In the end, it’s worth about 3.5 stars for the positive messages concerning deep state covert abominations. We don’t tolerate Nazis and policies of murder. I just wish it would have been a bit more grown up about it.

3.5/5

 

 

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“In Frank Miller’s influential 1986 series The Dark Knight Returns, Batman drags an unconscious perpetrator up to a rooftop, and hangs him upside down with his eyes covered. When the bad guy wakes up, Batman begins to question him, and then uncovers the guy’s eyes. Hundreds of feet above the city, the bad guy starts to scream in terror, prompting our hero to ruminate smugly about how much fun he’s having.

Last year, in the film Olympus Has Fallen, the American agent played by Gerard Butler stabbed a North Korean bad guy in the knee to get him to talk. The audience at the preview I attended cheered enthusiastically.”

Torture Is Good

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UN Blast of U.S. Human Rights Record Goes Mostly Unnoticed

 

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Awesome satire from the annals of British deviance, found by Dangerous Minds.

 

 

 

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Indeed one of the most unnecessary remakes of all time, this one has five times the ammunition with much less of the cinematic punch.

I could grind my teeth over getting there early and being subject to advertiser cliches and Hollywhore bimbos hawking TV shows, Coca Cola, cell phones and the rest of the corporate mindless culture we all know and despise. But I’m pretty clear where I stand on that, and it may have given me the dose of blinding anger I needed to get on board an anti-corporate crime film.

If only they’d played Paul Verhoeven’s 1987 classic instead, where black comedy is understood, where shots are framed and held for more than two seconds.

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I thought of hating the new Robo, all the choices made that were lesser than the original, particularly his transformation. But, this was a distinctly different take on the world, a man/drone for a more fascistic America, a post-9/11 lobotomized America.

The first problem that tipped me off about the tone deafness was in the opening sequence. We’re supposedly in Tehran, Iran, as part of a right wing propagandist’s TV show. The idea was to push the robot warriors so that America would demand robot police across the land here. Only, when we get to the occupied Iranians, who are they?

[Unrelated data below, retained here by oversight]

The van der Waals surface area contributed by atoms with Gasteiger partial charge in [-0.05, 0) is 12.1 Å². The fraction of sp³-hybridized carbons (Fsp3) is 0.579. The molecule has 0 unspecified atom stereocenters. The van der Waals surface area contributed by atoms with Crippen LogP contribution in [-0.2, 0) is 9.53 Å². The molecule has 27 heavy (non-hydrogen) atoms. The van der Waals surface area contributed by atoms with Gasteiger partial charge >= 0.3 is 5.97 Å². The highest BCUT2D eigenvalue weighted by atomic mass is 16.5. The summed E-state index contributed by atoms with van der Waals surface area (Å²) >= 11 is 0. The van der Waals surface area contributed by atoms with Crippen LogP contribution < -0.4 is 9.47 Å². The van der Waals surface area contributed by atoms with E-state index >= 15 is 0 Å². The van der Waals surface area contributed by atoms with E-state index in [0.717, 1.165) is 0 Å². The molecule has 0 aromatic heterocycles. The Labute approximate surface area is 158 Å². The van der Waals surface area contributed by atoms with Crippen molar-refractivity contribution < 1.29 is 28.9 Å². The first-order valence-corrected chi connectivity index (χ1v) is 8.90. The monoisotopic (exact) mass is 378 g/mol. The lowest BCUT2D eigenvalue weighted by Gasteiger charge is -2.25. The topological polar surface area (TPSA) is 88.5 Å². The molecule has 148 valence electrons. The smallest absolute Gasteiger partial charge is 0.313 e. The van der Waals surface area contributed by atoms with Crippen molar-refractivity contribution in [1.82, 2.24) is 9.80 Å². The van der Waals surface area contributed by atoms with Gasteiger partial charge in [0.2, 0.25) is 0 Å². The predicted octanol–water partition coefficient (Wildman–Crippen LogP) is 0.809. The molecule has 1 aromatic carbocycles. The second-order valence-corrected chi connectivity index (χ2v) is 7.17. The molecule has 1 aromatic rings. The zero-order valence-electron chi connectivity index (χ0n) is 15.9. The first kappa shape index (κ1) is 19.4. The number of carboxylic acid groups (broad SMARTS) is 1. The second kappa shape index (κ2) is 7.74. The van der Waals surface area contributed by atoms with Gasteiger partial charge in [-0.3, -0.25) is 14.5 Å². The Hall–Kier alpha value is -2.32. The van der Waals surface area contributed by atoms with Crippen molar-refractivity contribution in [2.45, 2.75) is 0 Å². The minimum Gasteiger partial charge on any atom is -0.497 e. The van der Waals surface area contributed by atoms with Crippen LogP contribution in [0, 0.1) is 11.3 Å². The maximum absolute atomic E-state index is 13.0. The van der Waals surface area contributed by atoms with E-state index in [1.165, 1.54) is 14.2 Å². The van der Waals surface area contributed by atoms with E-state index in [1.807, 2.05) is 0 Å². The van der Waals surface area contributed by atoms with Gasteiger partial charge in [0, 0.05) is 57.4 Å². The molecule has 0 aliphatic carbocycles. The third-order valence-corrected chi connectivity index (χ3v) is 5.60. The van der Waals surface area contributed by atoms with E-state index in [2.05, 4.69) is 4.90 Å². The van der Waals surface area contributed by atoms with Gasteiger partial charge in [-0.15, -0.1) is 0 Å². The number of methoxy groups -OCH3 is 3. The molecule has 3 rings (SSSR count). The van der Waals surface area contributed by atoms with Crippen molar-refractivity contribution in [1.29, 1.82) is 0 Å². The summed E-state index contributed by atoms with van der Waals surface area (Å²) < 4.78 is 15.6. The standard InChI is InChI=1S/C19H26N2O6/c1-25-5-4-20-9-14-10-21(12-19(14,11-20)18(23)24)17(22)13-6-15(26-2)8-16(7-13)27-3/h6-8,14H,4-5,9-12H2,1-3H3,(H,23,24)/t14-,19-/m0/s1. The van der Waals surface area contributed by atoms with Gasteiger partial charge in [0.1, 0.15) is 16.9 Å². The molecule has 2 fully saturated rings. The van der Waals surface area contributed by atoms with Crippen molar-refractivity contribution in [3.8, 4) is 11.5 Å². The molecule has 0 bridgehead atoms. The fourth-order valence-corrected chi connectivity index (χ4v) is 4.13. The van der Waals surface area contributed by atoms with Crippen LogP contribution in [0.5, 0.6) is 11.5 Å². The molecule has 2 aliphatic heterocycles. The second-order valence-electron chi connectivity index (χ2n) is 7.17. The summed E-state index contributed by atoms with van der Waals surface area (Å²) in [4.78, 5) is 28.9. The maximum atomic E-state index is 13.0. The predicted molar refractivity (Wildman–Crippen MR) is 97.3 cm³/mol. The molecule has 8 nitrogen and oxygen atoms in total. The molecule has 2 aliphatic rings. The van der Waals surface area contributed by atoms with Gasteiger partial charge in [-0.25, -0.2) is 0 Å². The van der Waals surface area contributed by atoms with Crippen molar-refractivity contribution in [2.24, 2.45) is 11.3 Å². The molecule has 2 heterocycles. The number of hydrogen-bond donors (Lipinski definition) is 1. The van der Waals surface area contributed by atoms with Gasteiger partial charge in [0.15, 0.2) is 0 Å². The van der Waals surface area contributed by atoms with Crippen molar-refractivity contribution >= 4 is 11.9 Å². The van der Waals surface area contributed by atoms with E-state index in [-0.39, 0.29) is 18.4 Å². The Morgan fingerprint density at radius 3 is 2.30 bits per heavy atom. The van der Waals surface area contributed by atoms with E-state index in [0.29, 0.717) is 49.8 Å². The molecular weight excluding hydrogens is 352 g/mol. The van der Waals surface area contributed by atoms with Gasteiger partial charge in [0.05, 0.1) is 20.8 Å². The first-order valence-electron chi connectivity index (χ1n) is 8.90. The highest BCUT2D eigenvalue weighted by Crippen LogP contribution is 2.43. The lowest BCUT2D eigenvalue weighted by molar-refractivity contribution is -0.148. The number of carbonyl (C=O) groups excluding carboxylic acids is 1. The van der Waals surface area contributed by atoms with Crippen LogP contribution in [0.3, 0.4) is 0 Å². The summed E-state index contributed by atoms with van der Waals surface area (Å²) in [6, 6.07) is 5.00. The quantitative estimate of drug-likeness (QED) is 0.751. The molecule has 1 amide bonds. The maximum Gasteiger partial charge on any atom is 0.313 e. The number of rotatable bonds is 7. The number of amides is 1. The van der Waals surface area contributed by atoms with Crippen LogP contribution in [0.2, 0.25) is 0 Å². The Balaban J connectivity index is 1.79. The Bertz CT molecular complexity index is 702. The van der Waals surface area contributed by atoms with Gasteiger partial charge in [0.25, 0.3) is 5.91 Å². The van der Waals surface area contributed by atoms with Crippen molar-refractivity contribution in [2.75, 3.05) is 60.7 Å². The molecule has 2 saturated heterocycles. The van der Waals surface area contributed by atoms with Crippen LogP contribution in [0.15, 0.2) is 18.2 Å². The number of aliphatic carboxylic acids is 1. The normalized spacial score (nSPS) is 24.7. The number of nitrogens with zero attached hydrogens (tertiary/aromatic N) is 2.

They’re generic Hollywood “suicide bombers” from whereveristan. With suicide vests, they launch an attack on the invading ED-209s, and are pretty much wiped out in the process. The reason America’s lethal invader robots are marching through Tehran in the first place is irrelevant. Who the occupied people are is irrelevant. Nothing here is black comedy, and nothing here is done well to rise to the level of actual drama.

Then we’re onto Murphy, the new tough undercover Murphy who’s out on a limb, a loose cannon, a hot headed son of a bitch with a badge dodging 8,000 assault rifle rounds with ease. Someone should have told them that each bullet fired diminishes the impact of the one before. Here the bullets are nothing more than light shows, flickering props.

But onto RoboMurphy. The difference here is with the doctor assigned to the Robocop development project. Now we have a doc who’s essentially the protagonist and Murphy his Frankenstein’s monster. An odd choice, but the relationship between Robo and his support team is perhaps more feasible than in the original. How long could a few slabs of meat remain alive without intensive care?

Also Murphy’s wife gets more lines. But is she going to become a generic damsel by film’s end? How could she not?

I had a serious problem with Robo torturing suspects as some kind of routine now. There’s a lot of fascist imagery, but not all of it intentional it seems. Now, I do recall a scene in Robocop 2 where Murphy beats up a dirty cop who sold out the police and set them up for assassination. That was an uncomfortable scene, and perhaps I’m in the minority pulling that one out for mention. Here we live in the cops as torturers world. Torture doesn’t merit a second thought. The idea of selling torture to young people, but hiding behind a PG-13 rating, like this is an acceptable version of violence, really irks me.

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We’re at a point where our society is slipping into medieval barbarism, more and more each year. In the original Robocop, Murphy was meticulous about responding to situations with only the appropriate level of force. Here, I don’t think this was as big a concern. It isn’t so much about the law, morality, what is justified or any of those concerns. It’s more about which action sequences look cool with half a million bullets flying for almost no reason – a video game. Video games have corrupted drama, and that’s how they did it. They replaced mindless shooting for meaning and character development.

We get a last opportunity to rewrite the Tehran / foreign policy question at the very end. I can’t see the redneck slobs in my theater actually getting it though. Maybe I’m underestimating someone. That’s possible. It’s a sticky situation, calling out US foreign policy and global bullying, to Americans.  It seems they wanted to try and please everyone, for marketing’s sake — for Mammon’s sake — and ended up pleasing no one.

3/5

California Prisons

 

More failed policies turning America into a bankrupt police state…